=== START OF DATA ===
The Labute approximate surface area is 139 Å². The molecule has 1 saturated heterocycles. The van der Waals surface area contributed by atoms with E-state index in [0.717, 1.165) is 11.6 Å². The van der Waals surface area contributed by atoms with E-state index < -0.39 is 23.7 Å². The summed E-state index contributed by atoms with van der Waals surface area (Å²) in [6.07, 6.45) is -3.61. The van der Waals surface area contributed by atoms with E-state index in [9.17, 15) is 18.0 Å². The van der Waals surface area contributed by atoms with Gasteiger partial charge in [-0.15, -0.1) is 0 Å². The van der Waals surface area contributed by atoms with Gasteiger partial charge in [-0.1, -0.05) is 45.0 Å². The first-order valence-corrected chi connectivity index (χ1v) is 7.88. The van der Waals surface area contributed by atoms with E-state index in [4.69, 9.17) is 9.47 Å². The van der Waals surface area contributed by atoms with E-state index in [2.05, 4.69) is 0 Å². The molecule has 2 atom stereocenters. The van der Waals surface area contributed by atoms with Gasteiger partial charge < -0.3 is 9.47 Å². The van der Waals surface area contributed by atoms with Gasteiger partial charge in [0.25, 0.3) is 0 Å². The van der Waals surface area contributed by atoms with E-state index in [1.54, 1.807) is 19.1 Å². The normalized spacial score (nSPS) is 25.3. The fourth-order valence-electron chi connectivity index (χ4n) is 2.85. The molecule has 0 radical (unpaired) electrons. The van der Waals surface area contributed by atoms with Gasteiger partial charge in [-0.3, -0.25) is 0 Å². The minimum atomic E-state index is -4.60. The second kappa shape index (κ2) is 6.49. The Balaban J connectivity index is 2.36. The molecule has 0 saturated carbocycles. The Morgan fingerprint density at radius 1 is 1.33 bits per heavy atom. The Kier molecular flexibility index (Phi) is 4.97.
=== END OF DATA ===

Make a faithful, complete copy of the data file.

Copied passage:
The Labute approximate surface area is 139 Å². The molecule has 1 saturated heterocycles. The van der Waals surface area contributed by atoms with E-state index in [0.717, 1.165) is 11.6 Å². The van der Waals surface area contributed by atoms with E-state index < -0.39 is 23.7 Å². The summed E-state index contributed by atoms with van der Waals surface area (Å²) in [6.07, 6.45) is -3.61. The van der Waals surface area contributed by atoms with E-state index in [9.17, 15) is 18.0 Å². The van der Waals surface area contributed by atoms with Gasteiger partial charge in [-0.15, -0.1) is 0 Å². The van der Waals surface area contributed by atoms with Gasteiger partial charge in [-0.1, -0.05) is 45.0 Å². The first-order valence-corrected chi connectivity index (χ1v) is 7.88. The van der Waals surface area contributed by atoms with E-state index in [4.69, 9.17) is 9.47 Å². The van der Waals surface area contributed by atoms with E-state index in [2.05, 4.69) is 0 Å². The molecule has 2 atom stereocenters. The van der Waals surface area contributed by atoms with Gasteiger partial charge < -0.3 is 9.47 Å². The van der Waals surface area contributed by atoms with Gasteiger partial charge in [0.25, 0.3) is 0 Å². The van der Waals surface area contributed by atoms with E-state index in [1.54, 1.807) is 19.1 Å². The normalized spacial score (nSPS) is 25.3. The fourth-order valence-electron chi connectivity index (χ4n) is 2.85. The molecule has 0 radical (unpaired) electrons. The van der Waals surface area contributed by atoms with Gasteiger partial charge in [-0.3, -0.25) is 0 Å². The minimum atomic E-state index is -4.60. The second kappa shape index (κ2) is 6.49. The Balaban J connectivity index is 2.36. The molecule has 0 saturated carbocycles. The Morgan fingerprint density at radius 1 is 1.33 bits per heavy atom. The Kier molecular flexibility index (Phi) is 4.97.